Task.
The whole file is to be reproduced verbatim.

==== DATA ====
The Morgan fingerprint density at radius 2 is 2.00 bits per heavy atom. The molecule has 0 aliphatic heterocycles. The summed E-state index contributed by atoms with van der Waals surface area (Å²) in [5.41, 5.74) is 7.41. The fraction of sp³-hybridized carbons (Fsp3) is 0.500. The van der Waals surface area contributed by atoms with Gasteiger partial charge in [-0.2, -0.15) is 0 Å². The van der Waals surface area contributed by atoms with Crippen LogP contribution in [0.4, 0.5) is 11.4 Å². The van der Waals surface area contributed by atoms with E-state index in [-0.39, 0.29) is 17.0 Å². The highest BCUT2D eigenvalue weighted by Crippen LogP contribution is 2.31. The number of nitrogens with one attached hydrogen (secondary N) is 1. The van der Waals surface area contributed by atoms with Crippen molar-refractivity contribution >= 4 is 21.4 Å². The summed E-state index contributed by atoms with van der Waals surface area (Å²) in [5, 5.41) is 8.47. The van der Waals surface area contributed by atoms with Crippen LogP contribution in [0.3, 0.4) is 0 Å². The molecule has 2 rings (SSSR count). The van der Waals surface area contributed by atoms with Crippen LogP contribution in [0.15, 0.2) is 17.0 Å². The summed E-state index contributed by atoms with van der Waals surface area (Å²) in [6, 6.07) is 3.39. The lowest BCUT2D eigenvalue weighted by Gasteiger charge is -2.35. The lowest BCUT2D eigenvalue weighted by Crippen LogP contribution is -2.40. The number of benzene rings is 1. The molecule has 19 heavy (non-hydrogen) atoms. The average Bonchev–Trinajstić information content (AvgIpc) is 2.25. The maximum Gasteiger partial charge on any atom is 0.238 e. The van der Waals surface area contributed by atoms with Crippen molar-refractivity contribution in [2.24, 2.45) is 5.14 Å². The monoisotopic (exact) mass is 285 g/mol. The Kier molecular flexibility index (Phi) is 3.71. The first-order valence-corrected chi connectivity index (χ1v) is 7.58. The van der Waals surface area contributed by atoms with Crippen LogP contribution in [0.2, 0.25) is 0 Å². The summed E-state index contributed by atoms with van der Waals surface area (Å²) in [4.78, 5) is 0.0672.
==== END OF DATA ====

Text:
The Morgan fingerprint density at radius 2 is 2.00 bits per heavy atom. The molecule has 0 aliphatic heterocycles. The summed E-state index contributed by atoms with van der Waals surface area (Å²) in [5.41, 5.74) is 7.41. The fraction of sp³-hybridized carbons (Fsp3) is 0.500. The van der Waals surface area contributed by atoms with Gasteiger partial charge in [-0.2, -0.15) is 0 Å². The van der Waals surface area contributed by atoms with Crippen LogP contribution in [0.4, 0.5) is 11.4 Å². The van der Waals surface area contributed by atoms with E-state index in [-0.39, 0.29) is 17.0 Å². The highest BCUT2D eigenvalue weighted by Crippen LogP contribution is 2.31. The number of nitrogens with one attached hydrogen (secondary N) is 1. The van der Waals surface area contributed by atoms with Crippen molar-refractivity contribution >= 4 is 21.4 Å². The summed E-state index contributed by atoms with van der Waals surface area (Å²) in [5, 5.41) is 8.47. The van der Waals surface area contributed by atoms with Crippen LogP contribution in [0.3, 0.4) is 0 Å². The molecule has 2 rings (SSSR count). The van der Waals surface area contributed by atoms with Crippen LogP contribution in [0.15, 0.2) is 17.0 Å². The summed E-state index contributed by atoms with van der Waals surface area (Å²) in [6, 6.07) is 3.39. The lowest BCUT2D eigenvalue weighted by Gasteiger charge is -2.35. The lowest BCUT2D eigenvalue weighted by Crippen LogP contribution is -2.40. The number of benzene rings is 1. The molecule has 19 heavy (non-hydrogen) atoms. The average Bonchev–Trinajstić information content (AvgIpc) is 2.25. The maximum Gasteiger partial charge on any atom is 0.238 e. The van der Waals surface area contributed by atoms with Crippen molar-refractivity contribution in [2.24, 2.45) is 5.14 Å². The monoisotopic (exact) mass is 285 g/mol. The Kier molecular flexibility index (Phi) is 3.71. The first-order valence-corrected chi connectivity index (χ1v) is 7.58. The van der Waals surface area contributed by atoms with Crippen LogP contribution in [0.2, 0.25) is 0 Å². The summed E-state index contributed by atoms with van der Waals surface area (Å²) in [4.78, 5) is 0.0672.